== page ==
Anger as 4,000 properties in Hunstanton and Ringstead lose water

PUBLISHED: 10:22 07 June 2013 | UPDATED: 10:22 07 June 2013

A water main in Hunstanton burst, causing many homes and business to be without a water supply - An Anglian Water workman flushes out a pipe, ready to divert a water supply back to the town. Picture: Matthew Usher.

A water main in Hunstanton burst, causing many homes and business to be without a water supply - An Anglian Water workman flushes out a pipe, ready to divert a water supply back to the town. Picture: Matthew Usher.

© Archant Norfolk 2013

More than 4,000 properties were left without water for half a day after a burst water main wiped out the supply.

All of Hunstanton was affected by the shutdown yesterday, which forced a host of businesses to close their doors and others to eke out dwindling stocks.

The drama began at 11am when Anglian Water triggered automated calls to warn that the 21in main, which serves Hunstanton, Heacham and Ringstead, had burst. Taps were still not working at 10pm last night.

Quick-thinking engineers from the water company “re-zoned” the pipes in the area to divert water from other mains to some homes and businesses, which meant Heacham was less affected by the problem.

Homes near to the broken pipe – in a field next to the King’s Lynn Road and Redgate Hill roundabout, on the A149 at Hunstanton – were also able to get some water supply, albeit at a lower pressure, but the town centre was almost entirely cut off.

The problems caused many businesses to lose nearly a full day’s trade and meant residents were unable to use water for the whole evening.

Supermarkets quickly ran out of bottled water, forcing residents to drive to Heacham for supplies, and council environmental health teams ordered restaurants without an adequate water supply to close.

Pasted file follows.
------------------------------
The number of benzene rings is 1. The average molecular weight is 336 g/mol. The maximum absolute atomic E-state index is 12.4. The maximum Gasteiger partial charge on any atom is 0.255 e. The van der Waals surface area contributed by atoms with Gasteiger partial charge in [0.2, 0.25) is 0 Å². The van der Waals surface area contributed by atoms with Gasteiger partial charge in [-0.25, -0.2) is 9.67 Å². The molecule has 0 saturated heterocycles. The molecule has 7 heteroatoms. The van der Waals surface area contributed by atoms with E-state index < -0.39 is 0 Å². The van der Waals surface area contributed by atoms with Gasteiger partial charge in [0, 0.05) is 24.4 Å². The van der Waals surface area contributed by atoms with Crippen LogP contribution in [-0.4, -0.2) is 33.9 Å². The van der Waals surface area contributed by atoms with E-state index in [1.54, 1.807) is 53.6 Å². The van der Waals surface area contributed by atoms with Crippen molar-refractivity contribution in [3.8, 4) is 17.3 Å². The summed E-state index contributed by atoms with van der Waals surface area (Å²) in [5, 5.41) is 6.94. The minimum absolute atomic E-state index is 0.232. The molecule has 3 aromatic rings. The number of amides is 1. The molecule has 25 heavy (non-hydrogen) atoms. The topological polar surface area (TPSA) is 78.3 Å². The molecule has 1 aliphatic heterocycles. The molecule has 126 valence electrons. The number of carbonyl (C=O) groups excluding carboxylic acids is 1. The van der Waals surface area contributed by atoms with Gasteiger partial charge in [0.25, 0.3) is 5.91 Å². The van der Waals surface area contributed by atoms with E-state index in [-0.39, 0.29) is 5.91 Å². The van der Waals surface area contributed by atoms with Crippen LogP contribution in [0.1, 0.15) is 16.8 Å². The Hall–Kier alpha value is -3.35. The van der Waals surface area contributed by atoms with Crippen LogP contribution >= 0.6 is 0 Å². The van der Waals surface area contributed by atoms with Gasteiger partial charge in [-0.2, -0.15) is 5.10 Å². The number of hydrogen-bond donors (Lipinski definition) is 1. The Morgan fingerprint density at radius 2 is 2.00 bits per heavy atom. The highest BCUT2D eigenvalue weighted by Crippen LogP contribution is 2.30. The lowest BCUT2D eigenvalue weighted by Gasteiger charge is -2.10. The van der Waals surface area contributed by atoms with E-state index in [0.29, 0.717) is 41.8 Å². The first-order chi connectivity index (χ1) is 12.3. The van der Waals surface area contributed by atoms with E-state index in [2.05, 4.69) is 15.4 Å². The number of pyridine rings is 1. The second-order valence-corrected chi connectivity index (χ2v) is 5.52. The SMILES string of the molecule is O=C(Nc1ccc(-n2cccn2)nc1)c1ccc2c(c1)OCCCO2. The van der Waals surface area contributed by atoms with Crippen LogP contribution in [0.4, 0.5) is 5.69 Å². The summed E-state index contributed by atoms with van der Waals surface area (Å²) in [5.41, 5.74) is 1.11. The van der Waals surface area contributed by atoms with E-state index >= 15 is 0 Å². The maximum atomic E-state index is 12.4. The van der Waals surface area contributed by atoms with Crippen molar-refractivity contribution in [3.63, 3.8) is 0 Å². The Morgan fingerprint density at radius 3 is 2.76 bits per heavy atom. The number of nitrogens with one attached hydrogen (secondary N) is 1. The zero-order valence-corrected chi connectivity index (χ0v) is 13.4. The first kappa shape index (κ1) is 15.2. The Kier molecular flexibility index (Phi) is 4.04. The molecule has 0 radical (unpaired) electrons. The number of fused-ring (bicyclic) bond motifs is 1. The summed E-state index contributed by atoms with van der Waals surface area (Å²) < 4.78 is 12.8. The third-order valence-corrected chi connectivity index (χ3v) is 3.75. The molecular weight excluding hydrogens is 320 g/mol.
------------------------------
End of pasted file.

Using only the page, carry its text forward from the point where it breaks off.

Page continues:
Cafes, pubs and restaurants were among the businesses worst affected, with Wells Deli and Fisher’s Fish and Chips, and the Greevdale among those businesses which closed their doors along with Tamworth Tea Rooms, Cafe Blah Blah and Copper Kettle in the High Street.

Others soldiered on and pulled out all the stops to stay open, even if they were forced to offer a limited service or close their toilet facilities to members of the public.

Janine McCullen, manager at the Wash and Tope Hotel, in Le Strange Terrace, said: “It has been a complete and utter nightmare, especially for the length of time it has been off.

“It has had a major effect on us being a hotel and a pub. We’ve had to close the kitchem and that is half our trade.”

She added that they were not turning guests away last night but that it was causing difficulty for visitors, as they were unable to have a shower or use toilet facilities.

Rachel Briscoe, manager of The Marine Hotel, in St Edmund’s Terrace, said: “It’s been pretty chaotic. We had a busier lunchtime than usual because we kept open.

“As soon as we heard there was a problem, we had glasses, pots and pans everywhere trying to gather as much water as we could. We had enough to do the washing up and give the chefs pans of water so they could wash their hands. They managed to carry on cooking.

“Customers were getting a little bit angry because we had to shut the toilets but we had no choice due to hygiene.”

Alan Clark, manager at the Waterside Bar, in Beach Terrace, said: “A lot of places shut down but we stayed open. It was a struggle but we kept going. The little cafes were the ones which were really suffering.”

Like The Marine Hotel, staff at the Waterside filled up buckets with water when they realised there was a problem. However their water supplies began to run out at around 5pm.

Some places, such as the Hunstanton Sea Life Centre, were able to get by on low pressure until mid-afternoon but were eventually left without any supply.

Nigel Groasdale, manager at the Sea Life Centre, said: “It wasn’t until mid-afternoon that there was a complete drop-off in pressure.

“At that point, we then started advising customers in the building that there were no hand washing facilities and that we weren’t able to offer drinks in the restaurants.”

A spokesman for Anglian Water said the relatively isolated location of the breakage meant that working on the repair was “relatively straightforward” and that they did not need to inconvenience any road users.

Automated messages originally indicated that the damage would be mended by 3.30pm but “difficulties experienced during the repair” meant it was first delayed by two-and-a-half hours and then a further three hours, until 9pm.

However despite that notice, many residents and businesses said they were still without water at 10pm.

“We apologise for the inconvenience caused by this interruption to your service,” a spokesman said, adding that the firm did not know what had caused the pipe to break.

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